Everyone around campus adores and appreciates Bobby, but now more than ever, students, faculty, and staff should give an extra thanks to Bobby when they see him, making sure he knows just how much he is appreciated.

Thank you Bobby, on behalf of all the St. John Bosco faculty and students, for everything you do!

Life of a Brave: Depression In Youth At An All-Time High

by Joshua Lucero

Depression and anxiety are common issues that have infected the youth, especially in recent history.

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Many believe that depression is simply a choice and young teens overreact to their problems. Depression is a disease that can be caused from a variety of problems. Young teens have transformed from a group of children to mature young adults in this day and age.

Studies show that mature teens care and worry about adult problems such as financial issues, helping siblings, future careers, with this often leading to depression. A popular coping method of depression includes the taking of drugs and alcohol.

Through the misguidance of substance abuse, many young teens are trapped in their minds and use a system of holding in their pain, which leads to at-risk teens for suicide.

Depression will affect 15-20 percent of teens before adulthood, according to Erika’s Lighthouse. This illness has been around for the longest time. It has been recorded throughout history and is known as one of the oldest and most effective illnesses that has plagued everyday people’s lives since the beginning of time. This sickness is something that shouldn’t be taken lightly.

The numbers of at-risk teens have increased dramatically within these years of progressive technology and the high standards of society. According to sucicide.org, suicides show heartbreaking statistics of the troubled youth. Every hour and a half a teen takes their own, unique life.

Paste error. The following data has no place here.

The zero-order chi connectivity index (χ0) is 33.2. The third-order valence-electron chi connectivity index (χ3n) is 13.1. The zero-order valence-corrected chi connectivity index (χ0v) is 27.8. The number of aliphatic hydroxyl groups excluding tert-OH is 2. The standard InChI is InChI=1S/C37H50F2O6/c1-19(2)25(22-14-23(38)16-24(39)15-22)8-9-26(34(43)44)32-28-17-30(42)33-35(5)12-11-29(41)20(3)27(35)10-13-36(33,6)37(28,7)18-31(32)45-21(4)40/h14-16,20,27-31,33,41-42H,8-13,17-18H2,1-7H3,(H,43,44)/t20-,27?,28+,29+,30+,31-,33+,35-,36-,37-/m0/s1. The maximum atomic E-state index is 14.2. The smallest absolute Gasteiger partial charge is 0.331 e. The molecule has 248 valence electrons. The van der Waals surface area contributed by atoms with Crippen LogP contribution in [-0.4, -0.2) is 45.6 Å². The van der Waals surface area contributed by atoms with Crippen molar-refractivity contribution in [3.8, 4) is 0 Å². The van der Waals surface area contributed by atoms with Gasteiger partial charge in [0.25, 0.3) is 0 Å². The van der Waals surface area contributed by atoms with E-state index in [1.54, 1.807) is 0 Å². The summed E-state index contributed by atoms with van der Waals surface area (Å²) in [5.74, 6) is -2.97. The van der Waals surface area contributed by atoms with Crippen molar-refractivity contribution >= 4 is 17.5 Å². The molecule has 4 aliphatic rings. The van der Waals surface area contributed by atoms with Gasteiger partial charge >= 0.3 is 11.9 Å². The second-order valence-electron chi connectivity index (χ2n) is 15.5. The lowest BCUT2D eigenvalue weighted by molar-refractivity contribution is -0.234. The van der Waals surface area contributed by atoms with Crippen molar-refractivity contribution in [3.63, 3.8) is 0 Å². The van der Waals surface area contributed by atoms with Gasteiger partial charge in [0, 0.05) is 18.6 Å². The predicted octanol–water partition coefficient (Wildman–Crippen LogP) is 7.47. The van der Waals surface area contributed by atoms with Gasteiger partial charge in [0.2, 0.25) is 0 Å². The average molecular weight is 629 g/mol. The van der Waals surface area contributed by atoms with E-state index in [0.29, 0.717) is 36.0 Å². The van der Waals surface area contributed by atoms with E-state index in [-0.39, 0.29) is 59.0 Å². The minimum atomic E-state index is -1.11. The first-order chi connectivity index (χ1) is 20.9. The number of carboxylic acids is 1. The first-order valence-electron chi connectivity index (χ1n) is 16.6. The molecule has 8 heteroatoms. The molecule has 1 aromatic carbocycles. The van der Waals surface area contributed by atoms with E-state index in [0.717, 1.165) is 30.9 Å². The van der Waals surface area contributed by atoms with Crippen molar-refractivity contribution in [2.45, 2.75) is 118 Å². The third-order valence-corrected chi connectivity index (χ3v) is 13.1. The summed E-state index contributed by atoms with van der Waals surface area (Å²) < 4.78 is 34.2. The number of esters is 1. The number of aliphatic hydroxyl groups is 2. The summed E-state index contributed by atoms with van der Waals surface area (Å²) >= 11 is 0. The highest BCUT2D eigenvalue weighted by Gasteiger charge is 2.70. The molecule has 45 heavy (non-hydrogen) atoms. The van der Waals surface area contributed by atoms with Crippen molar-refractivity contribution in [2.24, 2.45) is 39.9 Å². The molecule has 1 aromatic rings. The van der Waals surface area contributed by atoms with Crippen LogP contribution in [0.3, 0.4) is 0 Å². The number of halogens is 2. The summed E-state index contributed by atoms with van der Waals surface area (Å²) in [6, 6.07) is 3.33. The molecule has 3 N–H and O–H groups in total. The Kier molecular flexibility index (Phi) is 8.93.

Suicide is the third-leading death of the youth from the ages of 15 to 24 and between 10-15 percent of people will have symptoms of depression at any given time. Depression is not just a youth infected problem, but about 20 percent of the youth will have experienced the coldness of depression before adulthood and may take it with them to adulthood.

Depression is a widely spread epidemic that has integrated into society but others are more prone to this feeling than others. According to sucide.org and adolescent suicides, female teens are at risk to depression twice as much as men. Abused and neglected teens who have experienced trauma or disruptions at home or in their lifetime are especially at risk. This rate of depression has had a 20 to 50 percent rate on teens.

“Depression is the single largest risk factor to suicide, with 90-98 percent of all people who die from suicide having a diagnosable mental illness, the most common being depression,” states Erika’s Lighthouse.

Depression has more than one cause, and there are no preventions, but rather acceptance. Depression can not be regulated and can not be minimized and seduced by pills. Depression is a feeling that lurks over a human being for an immeasurable amount of time. It can not be solved by any type of antidepressant.

“The FDA reported that an extensive analysis of clinical trials showed that antidepressants may cause or worsen suicidal thinking or behavior in a small number of children and teen,” says the Mayo Clinic.